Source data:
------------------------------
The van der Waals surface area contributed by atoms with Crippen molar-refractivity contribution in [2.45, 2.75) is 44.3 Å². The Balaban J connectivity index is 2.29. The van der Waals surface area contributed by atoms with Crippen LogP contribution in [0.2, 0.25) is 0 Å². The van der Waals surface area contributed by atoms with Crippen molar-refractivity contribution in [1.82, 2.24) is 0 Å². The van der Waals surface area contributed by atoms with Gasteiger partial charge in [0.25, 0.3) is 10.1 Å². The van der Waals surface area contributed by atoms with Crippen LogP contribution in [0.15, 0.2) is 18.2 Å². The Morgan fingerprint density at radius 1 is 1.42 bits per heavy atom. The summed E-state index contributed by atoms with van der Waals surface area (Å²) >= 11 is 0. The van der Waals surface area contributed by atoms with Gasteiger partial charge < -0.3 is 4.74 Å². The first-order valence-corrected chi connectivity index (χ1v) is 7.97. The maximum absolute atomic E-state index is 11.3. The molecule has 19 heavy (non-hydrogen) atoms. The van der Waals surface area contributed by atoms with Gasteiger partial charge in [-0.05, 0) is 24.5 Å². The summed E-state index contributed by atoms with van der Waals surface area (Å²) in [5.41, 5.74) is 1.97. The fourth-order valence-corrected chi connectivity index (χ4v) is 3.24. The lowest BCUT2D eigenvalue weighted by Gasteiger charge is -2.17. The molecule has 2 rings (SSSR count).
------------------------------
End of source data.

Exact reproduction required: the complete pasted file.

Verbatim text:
The van der Waals surface area contributed by atoms with Crippen molar-refractivity contribution in [2.45, 2.75) is 44.3 Å². The Balaban J connectivity index is 2.29. The van der Waals surface area contributed by atoms with Crippen LogP contribution in [0.2, 0.25) is 0 Å². The van der Waals surface area contributed by atoms with Crippen molar-refractivity contribution in [1.82, 2.24) is 0 Å². The van der Waals surface area contributed by atoms with Gasteiger partial charge in [0.25, 0.3) is 10.1 Å². The van der Waals surface area contributed by atoms with Crippen LogP contribution in [0.15, 0.2) is 18.2 Å². The Morgan fingerprint density at radius 1 is 1.42 bits per heavy atom. The summed E-state index contributed by atoms with van der Waals surface area (Å²) >= 11 is 0. The van der Waals surface area contributed by atoms with Gasteiger partial charge < -0.3 is 4.74 Å². The first-order valence-corrected chi connectivity index (χ1v) is 7.97. The maximum absolute atomic E-state index is 11.3. The molecule has 19 heavy (non-hydrogen) atoms. The van der Waals surface area contributed by atoms with Gasteiger partial charge in [-0.05, 0) is 24.5 Å². The summed E-state index contributed by atoms with van der Waals surface area (Å²) in [5.41, 5.74) is 1.97. The fourth-order valence-corrected chi connectivity index (χ4v) is 3.24. The lowest BCUT2D eigenvalue weighted by Gasteiger charge is -2.17. The molecule has 2 rings (SSSR count).